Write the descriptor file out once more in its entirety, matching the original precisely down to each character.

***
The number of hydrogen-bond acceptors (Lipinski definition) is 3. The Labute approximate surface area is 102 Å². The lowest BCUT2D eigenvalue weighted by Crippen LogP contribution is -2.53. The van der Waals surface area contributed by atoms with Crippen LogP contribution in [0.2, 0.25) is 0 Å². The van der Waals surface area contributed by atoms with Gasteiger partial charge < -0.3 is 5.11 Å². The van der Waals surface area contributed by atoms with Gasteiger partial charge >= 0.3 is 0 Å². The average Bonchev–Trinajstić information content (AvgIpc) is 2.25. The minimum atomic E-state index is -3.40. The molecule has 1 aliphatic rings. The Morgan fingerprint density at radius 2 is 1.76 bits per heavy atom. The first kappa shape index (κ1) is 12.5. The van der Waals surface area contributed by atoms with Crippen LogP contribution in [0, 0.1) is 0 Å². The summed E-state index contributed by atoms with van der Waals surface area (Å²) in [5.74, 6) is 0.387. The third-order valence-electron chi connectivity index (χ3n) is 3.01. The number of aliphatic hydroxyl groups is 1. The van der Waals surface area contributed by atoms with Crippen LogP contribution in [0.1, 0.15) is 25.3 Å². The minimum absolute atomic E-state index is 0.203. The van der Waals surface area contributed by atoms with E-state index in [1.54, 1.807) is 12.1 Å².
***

The number of hydrogen-bond acceptors (Lipinski definition) is 3. The Labute approximate surface area is 102 Å². The lowest BCUT2D eigenvalue weighted by Crippen LogP contribution is -2.53. The van der Waals surface area contributed by atoms with Crippen LogP contribution in [0.2, 0.25) is 0 Å². The van der Waals surface area contributed by atoms with Gasteiger partial charge < -0.3 is 5.11 Å². The van der Waals surface area contributed by atoms with Gasteiger partial charge >= 0.3 is 0 Å². The average Bonchev–Trinajstić information content (AvgIpc) is 2.25. The minimum atomic E-state index is -3.40. The molecule has 1 aliphatic rings. The Morgan fingerprint density at radius 2 is 1.76 bits per heavy atom. The first kappa shape index (κ1) is 12.5. The van der Waals surface area contributed by atoms with Crippen LogP contribution in [0, 0.1) is 0 Å². The summed E-state index contributed by atoms with van der Waals surface area (Å²) in [5.74, 6) is 0.387. The third-order valence-electron chi connectivity index (χ3n) is 3.01. The number of aliphatic hydroxyl groups is 1. The van der Waals surface area contributed by atoms with Crippen LogP contribution in [0.1, 0.15) is 25.3 Å². The minimum absolute atomic E-state index is 0.203. The van der Waals surface area contributed by atoms with E-state index in [1.54, 1.807) is 12.1 Å².